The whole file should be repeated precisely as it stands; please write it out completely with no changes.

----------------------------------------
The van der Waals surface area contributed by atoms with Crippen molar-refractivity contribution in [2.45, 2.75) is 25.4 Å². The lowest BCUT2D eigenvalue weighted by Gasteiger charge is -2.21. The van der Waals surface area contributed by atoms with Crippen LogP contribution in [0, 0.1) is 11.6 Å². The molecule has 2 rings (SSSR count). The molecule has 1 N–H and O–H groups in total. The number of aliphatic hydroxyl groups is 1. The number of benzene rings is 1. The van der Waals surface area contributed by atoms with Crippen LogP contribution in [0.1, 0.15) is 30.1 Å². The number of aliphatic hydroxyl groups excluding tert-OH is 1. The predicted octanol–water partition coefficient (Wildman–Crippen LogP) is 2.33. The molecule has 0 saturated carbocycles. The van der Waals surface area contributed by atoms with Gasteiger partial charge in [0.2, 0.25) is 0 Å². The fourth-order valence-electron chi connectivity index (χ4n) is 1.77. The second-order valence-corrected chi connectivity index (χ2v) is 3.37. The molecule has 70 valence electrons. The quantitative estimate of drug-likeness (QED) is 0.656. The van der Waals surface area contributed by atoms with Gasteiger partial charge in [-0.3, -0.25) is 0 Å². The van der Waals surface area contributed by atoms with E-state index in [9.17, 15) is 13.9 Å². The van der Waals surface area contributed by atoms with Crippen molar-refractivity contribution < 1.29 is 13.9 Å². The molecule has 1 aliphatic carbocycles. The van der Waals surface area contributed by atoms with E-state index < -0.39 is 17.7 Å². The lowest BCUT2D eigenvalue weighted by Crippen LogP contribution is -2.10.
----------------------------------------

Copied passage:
The van der Waals surface area contributed by atoms with Crippen molar-refractivity contribution in [2.45, 2.75) is 25.4 Å². The lowest BCUT2D eigenvalue weighted by Gasteiger charge is -2.21. The van der Waals surface area contributed by atoms with Crippen LogP contribution in [0, 0.1) is 11.6 Å². The molecule has 2 rings (SSSR count). The molecule has 1 N–H and O–H groups in total. The number of aliphatic hydroxyl groups is 1. The number of benzene rings is 1. The van der Waals surface area contributed by atoms with Crippen LogP contribution in [0.1, 0.15) is 30.1 Å². The number of aliphatic hydroxyl groups excluding tert-OH is 1. The predicted octanol–water partition coefficient (Wildman–Crippen LogP) is 2.33. The molecule has 0 saturated carbocycles. The van der Waals surface area contributed by atoms with Gasteiger partial charge in [0.2, 0.25) is 0 Å². The fourth-order valence-electron chi connectivity index (χ4n) is 1.77. The second-order valence-corrected chi connectivity index (χ2v) is 3.37. The molecule has 70 valence electrons. The quantitative estimate of drug-likeness (QED) is 0.656. The van der Waals surface area contributed by atoms with Gasteiger partial charge in [-0.3, -0.25) is 0 Å². The van der Waals surface area contributed by atoms with E-state index in [9.17, 15) is 13.9 Å². The van der Waals surface area contributed by atoms with Crippen molar-refractivity contribution < 1.29 is 13.9 Å². The molecule has 1 aliphatic carbocycles. The van der Waals surface area contributed by atoms with E-state index < -0.39 is 17.7 Å². The lowest BCUT2D eigenvalue weighted by Crippen LogP contribution is -2.10.